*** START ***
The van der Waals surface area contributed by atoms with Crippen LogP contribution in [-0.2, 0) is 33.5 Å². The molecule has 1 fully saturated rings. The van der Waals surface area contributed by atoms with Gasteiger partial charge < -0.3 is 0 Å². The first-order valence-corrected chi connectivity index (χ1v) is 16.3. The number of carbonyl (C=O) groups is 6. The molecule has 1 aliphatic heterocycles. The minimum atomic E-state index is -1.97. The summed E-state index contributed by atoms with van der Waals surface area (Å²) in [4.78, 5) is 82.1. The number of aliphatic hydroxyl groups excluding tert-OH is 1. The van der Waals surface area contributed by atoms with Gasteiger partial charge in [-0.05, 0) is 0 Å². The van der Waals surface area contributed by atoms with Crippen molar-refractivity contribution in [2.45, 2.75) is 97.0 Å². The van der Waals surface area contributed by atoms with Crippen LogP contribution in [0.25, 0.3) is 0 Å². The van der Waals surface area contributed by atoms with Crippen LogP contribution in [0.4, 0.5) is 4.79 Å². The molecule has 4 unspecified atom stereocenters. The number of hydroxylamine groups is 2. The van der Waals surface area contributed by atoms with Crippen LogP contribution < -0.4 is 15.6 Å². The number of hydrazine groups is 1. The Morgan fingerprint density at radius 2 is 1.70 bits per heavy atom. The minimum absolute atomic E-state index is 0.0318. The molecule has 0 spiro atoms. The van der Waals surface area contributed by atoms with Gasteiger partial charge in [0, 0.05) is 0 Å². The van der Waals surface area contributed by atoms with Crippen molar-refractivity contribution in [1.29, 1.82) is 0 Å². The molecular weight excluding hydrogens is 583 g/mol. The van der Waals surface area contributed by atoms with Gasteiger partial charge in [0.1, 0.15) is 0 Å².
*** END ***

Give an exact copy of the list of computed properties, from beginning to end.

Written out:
The van der Waals surface area contributed by atoms with Crippen LogP contribution in [-0.2, 0) is 33.5 Å². The molecule has 1 fully saturated rings. The van der Waals surface area contributed by atoms with Gasteiger partial charge < -0.3 is 0 Å². The first-order valence-corrected chi connectivity index (χ1v) is 16.3. The number of carbonyl (C=O) groups is 6. The molecule has 1 aliphatic heterocycles. The minimum atomic E-state index is -1.97. The summed E-state index contributed by atoms with van der Waals surface area (Å²) in [4.78, 5) is 82.1. The number of aliphatic hydroxyl groups excluding tert-OH is 1. The van der Waals surface area contributed by atoms with Gasteiger partial charge in [-0.05, 0) is 0 Å². The van der Waals surface area contributed by atoms with Crippen molar-refractivity contribution in [2.45, 2.75) is 97.0 Å². The van der Waals surface area contributed by atoms with Crippen LogP contribution in [0.25, 0.3) is 0 Å². The van der Waals surface area contributed by atoms with Crippen LogP contribution in [0.4, 0.5) is 4.79 Å². The molecule has 4 unspecified atom stereocenters. The number of hydroxylamine groups is 2. The van der Waals surface area contributed by atoms with Crippen LogP contribution < -0.4 is 15.6 Å². The number of hydrazine groups is 1. The Morgan fingerprint density at radius 2 is 1.70 bits per heavy atom. The minimum absolute atomic E-state index is 0.0318. The molecule has 0 spiro atoms. The van der Waals surface area contributed by atoms with Gasteiger partial charge in [0, 0.05) is 0 Å². The van der Waals surface area contributed by atoms with Crippen molar-refractivity contribution in [1.29, 1.82) is 0 Å². The molecular weight excluding hydrogens is 583 g/mol. The van der Waals surface area contributed by atoms with Gasteiger partial charge in [0.1, 0.15) is 0 Å².